When Raising Great Families, 
Relationships Need Nurturing

The mental well being of everyone in your family is crucial to happiness. Raising great families means paying attention to emotional and mental health as well as physical health.

Recent studies have shown a dramatic rise in the incidence of mental health issues among children and teens. Anorexia, depression and self harm are on the rise while some unexpected children are showing signs similar to Post Traumatic Stress Disorder (PTSD) more usually seen in children who have lived in war zones. 

This is dramatic but thought provoking.  We are all so caught up in our worlds of keeping up, making sure we do every activity and no-one misses an opportunity that our children's mental health is in danger. We think we are doing our best at raising great families but most of the time we don’t even notice until the problem becomes critical - when was the last time you really spent time WITH the kids both mentally and physically? (I often used to find myself listing my to do’s when I was supposed to be paying attention).

It may be worth spend some time connecting with your family . This will hopefully lead on to you seeing how they are all really feeling (and vica versa). Try any one (or all!) of these 3 simple ideas to start you off.

   3 Simple Ideas

  1. Spend a whole day with no other committments
  2. Have a 'Yes' day
  3. Start (and stick with) a fun regular routine

3 Simple Ideas For Improving Family Relationships: The Details:

  1. Think about when you last had a day with no commitments, no anything to do and when you last just spent time as a family? Can’t remember? Try seeing if you can clear your schedule so that you have a full day/half a day/evening when it is just you and your family. Resist the siren call of the screen (put your phones down!). Find a board game to play, go for a long walk, visit the library or go for a swim - try to enjoy it!
  2. Try having a yes day/yes afternoon when, within reason (maybe put a few monetary constraints in place!), you just say yes to whatever your kids ask for. It is surprisingly liberating as a parent because you don’t have to keep saying no all the time…..pancakes for dinner? yes! play a game with me? yes chocolate for snack? yes! All the rules go out of the window and you just have fun. I often suggest a bit of fruit or veg with the foods they want and they choose surprising wisely!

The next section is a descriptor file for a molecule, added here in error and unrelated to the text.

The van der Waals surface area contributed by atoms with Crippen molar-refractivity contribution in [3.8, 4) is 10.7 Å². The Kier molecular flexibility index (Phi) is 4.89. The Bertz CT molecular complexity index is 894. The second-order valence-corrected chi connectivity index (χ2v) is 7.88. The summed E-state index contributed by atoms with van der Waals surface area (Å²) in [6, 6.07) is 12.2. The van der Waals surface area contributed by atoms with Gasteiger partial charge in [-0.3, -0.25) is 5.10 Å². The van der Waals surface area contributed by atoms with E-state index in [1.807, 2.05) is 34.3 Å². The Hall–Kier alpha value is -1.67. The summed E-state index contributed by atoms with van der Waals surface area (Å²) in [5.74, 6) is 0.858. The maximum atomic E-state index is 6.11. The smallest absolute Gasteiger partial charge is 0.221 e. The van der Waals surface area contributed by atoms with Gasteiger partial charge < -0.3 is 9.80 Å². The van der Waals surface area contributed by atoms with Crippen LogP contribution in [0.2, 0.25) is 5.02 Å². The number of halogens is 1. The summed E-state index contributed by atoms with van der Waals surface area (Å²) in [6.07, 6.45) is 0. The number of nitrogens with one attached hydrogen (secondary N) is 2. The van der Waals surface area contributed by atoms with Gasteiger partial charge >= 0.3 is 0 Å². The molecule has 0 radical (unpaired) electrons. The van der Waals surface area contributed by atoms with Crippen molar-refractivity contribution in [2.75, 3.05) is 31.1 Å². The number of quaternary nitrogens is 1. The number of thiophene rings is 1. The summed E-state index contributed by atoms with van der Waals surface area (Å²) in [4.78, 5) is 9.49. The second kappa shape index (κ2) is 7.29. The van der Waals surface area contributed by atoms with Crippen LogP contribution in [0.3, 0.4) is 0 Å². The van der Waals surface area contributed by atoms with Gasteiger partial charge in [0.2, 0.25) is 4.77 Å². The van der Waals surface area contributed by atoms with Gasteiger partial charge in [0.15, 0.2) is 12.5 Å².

3. Instigate a routine once per week of something fun that (in time) will become a family ritual. It could be a certain type of meal eg pizza every Thursday or a roast on a Sunday or an activity (as a kid I went swimming every Sunday afternoon) - with everyone expected to attend!
A stress free child enjoying a yes day!A running, jumping 'Yes' day!

For our family routine we have chosen to have a movie night every Friday with a favourite meal. We all sit down together and watch a movie (which we take it in turns to choose from a pot we’ve made of family friendly movies). This is the only time our family really sits to watch TV and it’s a time the kids really look forward to. We then finish with a favourite meal (currently fish and chips!). I hope over the years it will continue to draw the kids in and encourage them to reconnect even when the world outside is far more exciting!


One of my favourite books for building relationships is:

'How To Talk So Kids Will Listen And Listen So Kids Will Talk*' by Adele Faber and Elaine Mazlish. Whatever age your kids are, you'll benefit from reading, I promise :-)

Hopefully these 3 simple ideas for raising great families by improving your relationships well help your family connect. Good luck and let us know how you get on! xx

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